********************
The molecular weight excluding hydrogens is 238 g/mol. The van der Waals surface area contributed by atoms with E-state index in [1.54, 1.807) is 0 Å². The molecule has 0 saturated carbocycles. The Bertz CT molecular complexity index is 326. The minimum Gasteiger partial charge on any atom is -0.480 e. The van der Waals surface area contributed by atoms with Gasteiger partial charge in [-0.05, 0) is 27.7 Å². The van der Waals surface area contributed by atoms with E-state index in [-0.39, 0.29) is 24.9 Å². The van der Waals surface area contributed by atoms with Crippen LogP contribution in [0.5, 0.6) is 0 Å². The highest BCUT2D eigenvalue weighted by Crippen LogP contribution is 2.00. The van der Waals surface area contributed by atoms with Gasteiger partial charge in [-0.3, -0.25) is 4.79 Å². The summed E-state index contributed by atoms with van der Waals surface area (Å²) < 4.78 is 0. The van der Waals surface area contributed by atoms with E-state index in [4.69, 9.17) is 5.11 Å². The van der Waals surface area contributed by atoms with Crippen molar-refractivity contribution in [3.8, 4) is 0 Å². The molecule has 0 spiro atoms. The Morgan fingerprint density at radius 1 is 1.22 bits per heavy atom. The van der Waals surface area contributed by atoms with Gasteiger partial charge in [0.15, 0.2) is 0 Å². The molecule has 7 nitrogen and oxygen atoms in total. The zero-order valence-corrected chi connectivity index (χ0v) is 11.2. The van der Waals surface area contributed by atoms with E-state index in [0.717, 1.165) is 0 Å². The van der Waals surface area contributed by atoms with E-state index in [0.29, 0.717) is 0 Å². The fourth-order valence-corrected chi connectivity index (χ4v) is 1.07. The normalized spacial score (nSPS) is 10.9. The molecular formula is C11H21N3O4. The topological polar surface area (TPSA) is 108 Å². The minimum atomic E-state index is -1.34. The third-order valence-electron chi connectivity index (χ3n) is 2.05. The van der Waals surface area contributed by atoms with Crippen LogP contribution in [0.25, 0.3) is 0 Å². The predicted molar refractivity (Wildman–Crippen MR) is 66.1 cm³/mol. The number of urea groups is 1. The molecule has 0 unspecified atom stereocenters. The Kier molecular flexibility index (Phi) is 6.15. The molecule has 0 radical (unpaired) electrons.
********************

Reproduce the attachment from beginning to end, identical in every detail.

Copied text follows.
The molecular weight excluding hydrogens is 238 g/mol. The van der Waals surface area contributed by atoms with E-state index in [1.54, 1.807) is 0 Å². The molecule has 0 saturated carbocycles. The Bertz CT molecular complexity index is 326. The minimum Gasteiger partial charge on any atom is -0.480 e. The van der Waals surface area contributed by atoms with Gasteiger partial charge in [-0.05, 0) is 27.7 Å². The van der Waals surface area contributed by atoms with E-state index in [-0.39, 0.29) is 24.9 Å². The van der Waals surface area contributed by atoms with Crippen LogP contribution in [0.5, 0.6) is 0 Å². The highest BCUT2D eigenvalue weighted by Crippen LogP contribution is 2.00. The van der Waals surface area contributed by atoms with Gasteiger partial charge in [-0.3, -0.25) is 4.79 Å². The summed E-state index contributed by atoms with van der Waals surface area (Å²) < 4.78 is 0. The van der Waals surface area contributed by atoms with E-state index in [4.69, 9.17) is 5.11 Å². The van der Waals surface area contributed by atoms with Crippen molar-refractivity contribution in [3.8, 4) is 0 Å². The molecule has 0 spiro atoms. The Morgan fingerprint density at radius 1 is 1.22 bits per heavy atom. The van der Waals surface area contributed by atoms with Gasteiger partial charge in [0.15, 0.2) is 0 Å². The molecule has 7 nitrogen and oxygen atoms in total. The zero-order valence-corrected chi connectivity index (χ0v) is 11.2. The van der Waals surface area contributed by atoms with E-state index in [0.717, 1.165) is 0 Å². The van der Waals surface area contributed by atoms with E-state index in [0.29, 0.717) is 0 Å². The fourth-order valence-corrected chi connectivity index (χ4v) is 1.07. The normalized spacial score (nSPS) is 10.9. The molecular formula is C11H21N3O4. The topological polar surface area (TPSA) is 108 Å². The minimum atomic E-state index is -1.34. The third-order valence-electron chi connectivity index (χ3n) is 2.05. The van der Waals surface area contributed by atoms with Crippen LogP contribution in [0.25, 0.3) is 0 Å². The predicted molar refractivity (Wildman–Crippen MR) is 66.1 cm³/mol. The number of urea groups is 1. The molecule has 0 unspecified atom stereocenters. The Kier molecular flexibility index (Phi) is 6.15. The molecule has 0 radical (unpaired) electrons.